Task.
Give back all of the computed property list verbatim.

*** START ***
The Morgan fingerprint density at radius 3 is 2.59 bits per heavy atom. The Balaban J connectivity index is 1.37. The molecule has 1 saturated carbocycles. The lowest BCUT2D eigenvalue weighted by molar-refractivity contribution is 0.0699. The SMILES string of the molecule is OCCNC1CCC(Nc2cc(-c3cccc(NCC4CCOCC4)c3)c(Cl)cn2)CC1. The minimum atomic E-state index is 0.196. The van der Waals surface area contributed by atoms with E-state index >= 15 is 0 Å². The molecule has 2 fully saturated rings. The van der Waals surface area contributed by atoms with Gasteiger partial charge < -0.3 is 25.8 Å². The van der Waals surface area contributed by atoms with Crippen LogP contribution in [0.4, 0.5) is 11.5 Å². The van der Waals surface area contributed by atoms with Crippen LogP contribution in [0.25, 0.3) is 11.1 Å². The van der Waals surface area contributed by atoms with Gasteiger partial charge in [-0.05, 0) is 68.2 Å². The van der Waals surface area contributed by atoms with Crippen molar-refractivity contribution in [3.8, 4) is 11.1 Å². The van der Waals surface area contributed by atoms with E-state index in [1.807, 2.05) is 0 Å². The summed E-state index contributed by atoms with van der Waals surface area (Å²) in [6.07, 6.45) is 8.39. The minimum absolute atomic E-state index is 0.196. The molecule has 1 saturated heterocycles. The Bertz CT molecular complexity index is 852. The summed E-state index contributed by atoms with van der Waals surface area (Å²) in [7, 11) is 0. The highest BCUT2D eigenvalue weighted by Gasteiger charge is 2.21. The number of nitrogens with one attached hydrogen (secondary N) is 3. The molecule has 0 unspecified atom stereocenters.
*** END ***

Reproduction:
The Morgan fingerprint density at radius 3 is 2.59 bits per heavy atom. The Balaban J connectivity index is 1.37. The molecule has 1 saturated carbocycles. The lowest BCUT2D eigenvalue weighted by molar-refractivity contribution is 0.0699. The SMILES string of the molecule is OCCNC1CCC(Nc2cc(-c3cccc(NCC4CCOCC4)c3)c(Cl)cn2)CC1. The minimum atomic E-state index is 0.196. The van der Waals surface area contributed by atoms with E-state index >= 15 is 0 Å². The molecule has 2 fully saturated rings. The van der Waals surface area contributed by atoms with Gasteiger partial charge < -0.3 is 25.8 Å². The van der Waals surface area contributed by atoms with Crippen LogP contribution in [0.4, 0.5) is 11.5 Å². The van der Waals surface area contributed by atoms with Crippen LogP contribution in [0.25, 0.3) is 11.1 Å². The van der Waals surface area contributed by atoms with Gasteiger partial charge in [-0.05, 0) is 68.2 Å². The van der Waals surface area contributed by atoms with Crippen molar-refractivity contribution in [3.8, 4) is 11.1 Å². The van der Waals surface area contributed by atoms with E-state index in [1.807, 2.05) is 0 Å². The summed E-state index contributed by atoms with van der Waals surface area (Å²) in [6.07, 6.45) is 8.39. The minimum absolute atomic E-state index is 0.196. The molecule has 1 saturated heterocycles. The Bertz CT molecular complexity index is 852. The summed E-state index contributed by atoms with van der Waals surface area (Å²) in [7, 11) is 0. The highest BCUT2D eigenvalue weighted by Gasteiger charge is 2.21. The number of nitrogens with one attached hydrogen (secondary N) is 3. The molecule has 0 unspecified atom stereocenters.